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GOP gubernatorial nomination ‘up for grabs’
The AP reports that with a double-digit-deep field of Republican gubernatorial candidates, the GOP nomination is up for grabs. The latest name to enter the fray is Delaware County businessman Dave White, who expects to announce his candidacy shortly. Also among names being tossed around is Senate President Pro Tempore Jake Corman, who wouldn’t say if he’s considering running. Meanwhile, presumptive Democratic nominee Josh Shapiro hasn’t formally announced his candidacy, but he hinted he would have more to say in the coming weeks.
Diving deeper into the SEC’s probe of PSERS
The Inquirer sheds light on the SEC’s 30-page subpoena issued to our state’s largest pension fund, the Public School Employees’ Retirement System (PSERS). The Inky reports that the subpoenas “[demand] records that could show whether the fund’s staff improperly traded gifts with any of hundreds of Wall Street consultants and investment managers.”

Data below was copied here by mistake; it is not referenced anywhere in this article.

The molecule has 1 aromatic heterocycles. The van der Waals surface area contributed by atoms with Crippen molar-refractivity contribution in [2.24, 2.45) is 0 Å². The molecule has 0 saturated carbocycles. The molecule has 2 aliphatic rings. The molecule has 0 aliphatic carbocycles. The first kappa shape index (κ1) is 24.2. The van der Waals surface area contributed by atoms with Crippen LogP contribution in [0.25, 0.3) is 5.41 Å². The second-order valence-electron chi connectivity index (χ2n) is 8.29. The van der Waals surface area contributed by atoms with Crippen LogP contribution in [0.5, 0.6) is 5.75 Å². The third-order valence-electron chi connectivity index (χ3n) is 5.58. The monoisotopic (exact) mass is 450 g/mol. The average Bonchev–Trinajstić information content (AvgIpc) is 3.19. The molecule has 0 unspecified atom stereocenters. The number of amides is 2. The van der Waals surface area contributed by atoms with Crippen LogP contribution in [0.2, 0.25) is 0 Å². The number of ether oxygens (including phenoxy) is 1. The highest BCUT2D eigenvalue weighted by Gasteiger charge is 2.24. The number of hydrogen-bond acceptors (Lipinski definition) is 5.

Back to School PAC making its mark on school board races
A political action committee founded in southeast PA and dedicated to ensuring in-person education for kids is continuing its efforts statewide. Yesterday, Back to School PAC contributed $30,000 to three school board races in Dauphin County “to try to boost the campaigns of candidates who – according to local advocates – are resolutely for making sure their schools are open for in-person instruction for [every] family that wants or needs that option for their kids,” PennLive reports.
Pro/Con op-eds: Should PA stop electing judges?
The Inquirer has dueling op-eds on whether Pennsylvania should end our system of electing judges and instead go to a system of judicial appointments. Albert Eisenberg of Broad + Liberty writes that electing judges gives power to the people, while Deborah Gross of Pennsylvanians for Modern Courts argues that ending judicial elections would “take campaigning, money, and politics out of the process.”
In counting inmates, different data will drive state/congressional redistricting
While the Legislative Reapportionment Commission voted recently to change how state inmates are counted for the purpose of redistricting, this change will apply only to state legislative redistricting and not to congressional maps. WHYY reports that this means “districts may soon do something not seen in the commonwealth’s recent history: use two significantly different sets of data to draw state and federal election maps.”